Non-metastatic CRPC: treatment selection

Alicia K. Morgans, MD, MPH: One of the things that is a little different between these agents is their structure. Apalutamide and enzalutamide have a relatively similar structure. Both appear to cross the blood-brain barrier somewhat more frequently than darolutamide, which has a slightly different structure from the other two. Sandy, in your experience, does that make a difference in your decision making? Do you think the AE [adverse effects] are different? What are your thoughts?

Sandy Srinivas, MD: At least in the patients in whom I have used it, darolutamide is better tolerated. There is no cognitive dysfunction. At least from a clinical trial perspective, there have been fewer fractures and falls. In real life, it is better tolerated than apalutamide or enzalutamide. Maybe this is where this imaging becomes a problem, because if you look at these drugs, enzalutamide is approved across the spectrum so it doesn’t matter if someone has a PET scan. [positron emission tomography] imaging that is positive if you are going to treat them with AR [androgen receptor]-targeted drug. But if you get down to the nitty-gritty of drug approval and third party payers, darolutamide is only approved in the non-metastatic setting. Like Scott, I also use this to see how he fits. If I use conventional imaging and it is negative, I recommend darolutamide for these patients.

Alicia K. Morgans, MD, MPH: It’s a good point that the indications and FDA approvals are slightly different, so it may be more difficult to access it unless you don’t have that PET scan, which the insurer might change. your stadium, even if it is not in your practice clinic. It is interesting and important.

I must point out that none of these drugs have been evaluated face to face, so we are looking at the ARs for each of these drugs versus ADT. [androgen deprivation therapy] plus a placebo, but we are unable to compare the trials. We are not advocating that anyone do this, but are just trying to talk about our experience. We do not compare between trials except agent versus placebo, all with ADT. Scott, how do you feel about the same question when you think about the differences, at least compared to placebo, for these agents, their tolerability and even their drug interaction profiles?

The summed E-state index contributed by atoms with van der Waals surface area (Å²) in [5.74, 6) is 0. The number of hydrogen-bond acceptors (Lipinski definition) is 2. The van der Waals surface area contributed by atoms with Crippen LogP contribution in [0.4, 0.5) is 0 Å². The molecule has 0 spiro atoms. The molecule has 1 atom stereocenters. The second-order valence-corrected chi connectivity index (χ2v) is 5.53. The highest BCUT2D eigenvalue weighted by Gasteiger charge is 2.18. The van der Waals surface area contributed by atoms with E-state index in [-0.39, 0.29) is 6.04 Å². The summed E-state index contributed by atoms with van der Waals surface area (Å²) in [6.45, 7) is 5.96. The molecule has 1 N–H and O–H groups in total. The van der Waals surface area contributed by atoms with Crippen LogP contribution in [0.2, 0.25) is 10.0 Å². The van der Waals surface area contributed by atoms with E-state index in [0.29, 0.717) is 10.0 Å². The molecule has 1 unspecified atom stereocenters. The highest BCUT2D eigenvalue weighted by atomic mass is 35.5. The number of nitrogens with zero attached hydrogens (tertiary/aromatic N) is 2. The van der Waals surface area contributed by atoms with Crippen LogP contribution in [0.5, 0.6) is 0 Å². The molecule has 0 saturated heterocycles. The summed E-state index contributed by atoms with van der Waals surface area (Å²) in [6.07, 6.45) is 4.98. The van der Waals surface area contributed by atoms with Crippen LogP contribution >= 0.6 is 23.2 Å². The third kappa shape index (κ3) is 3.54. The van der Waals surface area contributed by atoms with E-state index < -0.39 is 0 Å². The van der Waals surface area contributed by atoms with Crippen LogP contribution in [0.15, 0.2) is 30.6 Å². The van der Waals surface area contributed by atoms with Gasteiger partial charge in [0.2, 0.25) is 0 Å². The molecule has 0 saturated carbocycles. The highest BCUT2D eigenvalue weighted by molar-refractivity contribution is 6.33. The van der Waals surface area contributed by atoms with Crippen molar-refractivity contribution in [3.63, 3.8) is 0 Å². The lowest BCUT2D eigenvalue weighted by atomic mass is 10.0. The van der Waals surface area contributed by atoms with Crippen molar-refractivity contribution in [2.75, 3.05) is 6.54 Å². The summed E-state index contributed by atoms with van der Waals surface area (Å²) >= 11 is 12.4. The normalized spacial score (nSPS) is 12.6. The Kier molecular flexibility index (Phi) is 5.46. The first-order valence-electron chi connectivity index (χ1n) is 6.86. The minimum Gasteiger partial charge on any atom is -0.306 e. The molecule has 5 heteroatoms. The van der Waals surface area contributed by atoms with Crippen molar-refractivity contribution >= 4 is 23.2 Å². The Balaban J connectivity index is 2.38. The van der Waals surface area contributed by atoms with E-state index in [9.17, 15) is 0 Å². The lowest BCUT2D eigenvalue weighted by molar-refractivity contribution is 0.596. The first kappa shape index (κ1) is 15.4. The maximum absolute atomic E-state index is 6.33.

Scott T. Tagawa, MD, MS, FACP: For me, this is the clearest. The twice daily dosage of darolutamide with fewer drug interactions is a good compromise for me. For patients who take multiple drugs and in whom I am concerned about interactions, this is the one I will use with the most confidence in terms of reducing drug interactions. I agree with you that we don’t have direct comparisons in the non-metastatic setting, but now we have a comparison with this metastatic CRPC framework, which is just in abstract form. Cognitive data is not yet available, but there was no major difference between enzalutamide and darolutamide in terms of AE rates and patient preferences for darolutamide. It’s preliminary. There is cognitive data from this trial as well as several other trials, including one that you are leading. I am interested in seeing direct data from a randomized trial.

The other interesting part of the French essay was the cross design. Each patient was their own control in terms of preference and exposure for both. Perhaps there is a little less fatigue and a little more preference for darolutamide, but in this context, nothing too serious. Twice a day versus once a day is something different. There are a little less drug interactions. I come back to the non-castration parameter. Two to 1 is better, so adding one of these parameters early for this particularly short, non-metastatic castration resistance parameter is important.

Alicia K. Morgans, MD, MPH: I would agree. This trial was interesting. Like you said, the fatigue might have been a little different, but at the end of the day these patients are often relatively asymptomatic with the exception of the symptoms we give them due to their ADT. Anything we can do to make them feel as good as they can and not add to that burden will be important. If they agree, we must try to do everything in our power to better control the disease. From my perspective, that’s why it’s important to step up when we can for the benefit of survival. Your thoughts have all been interesting. Thank you all for your time and expertise.

Transcription edited for clarity

Martin E. Berry